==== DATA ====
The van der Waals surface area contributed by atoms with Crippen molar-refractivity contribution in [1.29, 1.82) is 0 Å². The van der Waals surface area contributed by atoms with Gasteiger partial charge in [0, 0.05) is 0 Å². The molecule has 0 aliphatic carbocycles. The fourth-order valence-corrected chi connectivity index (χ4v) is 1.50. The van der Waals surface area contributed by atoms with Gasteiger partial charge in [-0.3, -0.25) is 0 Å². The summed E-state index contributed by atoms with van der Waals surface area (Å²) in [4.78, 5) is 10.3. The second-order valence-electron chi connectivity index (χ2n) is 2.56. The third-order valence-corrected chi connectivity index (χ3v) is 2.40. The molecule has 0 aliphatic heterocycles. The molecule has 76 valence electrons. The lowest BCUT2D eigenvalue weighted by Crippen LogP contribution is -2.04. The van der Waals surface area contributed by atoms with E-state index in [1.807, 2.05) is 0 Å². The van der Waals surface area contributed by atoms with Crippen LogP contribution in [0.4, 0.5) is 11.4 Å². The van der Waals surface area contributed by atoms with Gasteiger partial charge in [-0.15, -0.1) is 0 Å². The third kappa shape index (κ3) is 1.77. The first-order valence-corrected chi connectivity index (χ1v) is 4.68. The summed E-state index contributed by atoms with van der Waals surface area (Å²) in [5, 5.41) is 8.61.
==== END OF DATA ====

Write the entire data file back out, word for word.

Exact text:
The van der Waals surface area contributed by atoms with Crippen molar-refractivity contribution in [1.29, 1.82) is 0 Å². The van der Waals surface area contributed by atoms with Gasteiger partial charge in [0, 0.05) is 0 Å². The molecule has 0 aliphatic carbocycles. The fourth-order valence-corrected chi connectivity index (χ4v) is 1.50. The van der Waals surface area contributed by atoms with Gasteiger partial charge in [-0.3, -0.25) is 0 Å². The summed E-state index contributed by atoms with van der Waals surface area (Å²) in [4.78, 5) is 10.3. The second-order valence-electron chi connectivity index (χ2n) is 2.56. The third-order valence-corrected chi connectivity index (χ3v) is 2.40. The molecule has 0 aliphatic heterocycles. The molecule has 76 valence electrons. The lowest BCUT2D eigenvalue weighted by Crippen LogP contribution is -2.04. The van der Waals surface area contributed by atoms with E-state index in [1.807, 2.05) is 0 Å². The van der Waals surface area contributed by atoms with Crippen LogP contribution in [0.4, 0.5) is 11.4 Å². The van der Waals surface area contributed by atoms with Gasteiger partial charge in [-0.15, -0.1) is 0 Å². The third kappa shape index (κ3) is 1.77. The first-order valence-corrected chi connectivity index (χ1v) is 4.68. The summed E-state index contributed by atoms with van der Waals surface area (Å²) in [5, 5.41) is 8.61.